All Eyes on Data Visualization
We seem to know instinctively that the most effective way to pass along information is to show someone, whether it’s demonstrating to a child by example how to tie his shoelaces or demonstrating to a shoelace manufacturer through graphics that Velcro is becoming an issue.
Studies tell us that human beings are six-times more likely to understand and retain information they take in visually, which is especially important in the business world where quickly understanding and acting on data is critical to maintaining the timely flow of materials in a company’s supply chain—especially in today’s environment where that data not only informs about the supply chain but has become a valuable part of it.
Increasingly in the Internet of Things, objects themselves communicate in real-time, producing a dizzying amount and array of data. Consider that in 2012 the number of devices connected to the Internet was 17 billion; by 2020 these devices—everything from phones to refrigerators—are projected to reach 50 billion. While more data presents opportunity, the sheer number of, well, numbers can also bottleneck a company’s command response, hamstringing decision-makers to come to quick, decisive agreement.
“The amount of data that we’re processing and will continue to process, especially in the next five to seven years, which will be machine-to-machine communication—BIG Data—is going to create an environment where there is so much data that we literally cannot process the amount of data we have, typically within the supply chain,” says Ed Gort, director of Solution Design and Engineering for LynnCo Supply Chain Solutions. “That’s why data visualization will become increasingly and dramatically more important.”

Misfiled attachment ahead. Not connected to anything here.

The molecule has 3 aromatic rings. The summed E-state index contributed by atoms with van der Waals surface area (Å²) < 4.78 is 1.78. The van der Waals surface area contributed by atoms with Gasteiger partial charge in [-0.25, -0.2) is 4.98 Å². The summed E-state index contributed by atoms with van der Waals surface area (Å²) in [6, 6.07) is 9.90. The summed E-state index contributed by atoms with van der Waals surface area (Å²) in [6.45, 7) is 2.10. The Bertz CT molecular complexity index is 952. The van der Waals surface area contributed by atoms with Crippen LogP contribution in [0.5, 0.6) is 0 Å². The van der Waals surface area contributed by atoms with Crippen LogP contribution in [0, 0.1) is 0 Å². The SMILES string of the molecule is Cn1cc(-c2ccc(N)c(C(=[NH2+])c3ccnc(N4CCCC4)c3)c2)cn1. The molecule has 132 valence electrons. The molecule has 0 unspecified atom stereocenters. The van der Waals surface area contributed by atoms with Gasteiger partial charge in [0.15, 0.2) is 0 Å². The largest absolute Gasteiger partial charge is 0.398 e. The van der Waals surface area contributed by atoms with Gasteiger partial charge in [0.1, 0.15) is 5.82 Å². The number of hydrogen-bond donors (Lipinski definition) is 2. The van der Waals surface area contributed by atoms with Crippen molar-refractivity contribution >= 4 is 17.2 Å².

Data visualization—the visual representation of data—re-imagines data in easily decipherable graphic form, reducing the time it takes for complex information to be acted upon. Supply chains have become complex and highly integrated systems; to understand them and moment-to-moment needs requires a type of visual storytelling that breathes life and clarity into that data.
When done well, data visualization not only serves its purpose but can appear easy to produce. It’s not. It requires rapid gathering and processing of information and then the ability to quickly map the information into a visual code that provides context.
“You can have all the data on a spreadsheet but that data is really hard to interpret if you look at it from the supply chain, unless you are able to visualize its two or three dimensions on an actual graph of a map,” Gort says. “Data overlaid on a map gives you the ability to have intelligent analytics as you look at it so that you can derive what’s going on in your supply chain. All of these things—processing speed, storage of data, visualization of data—allows you to make a more informed business decision within the supply chain.”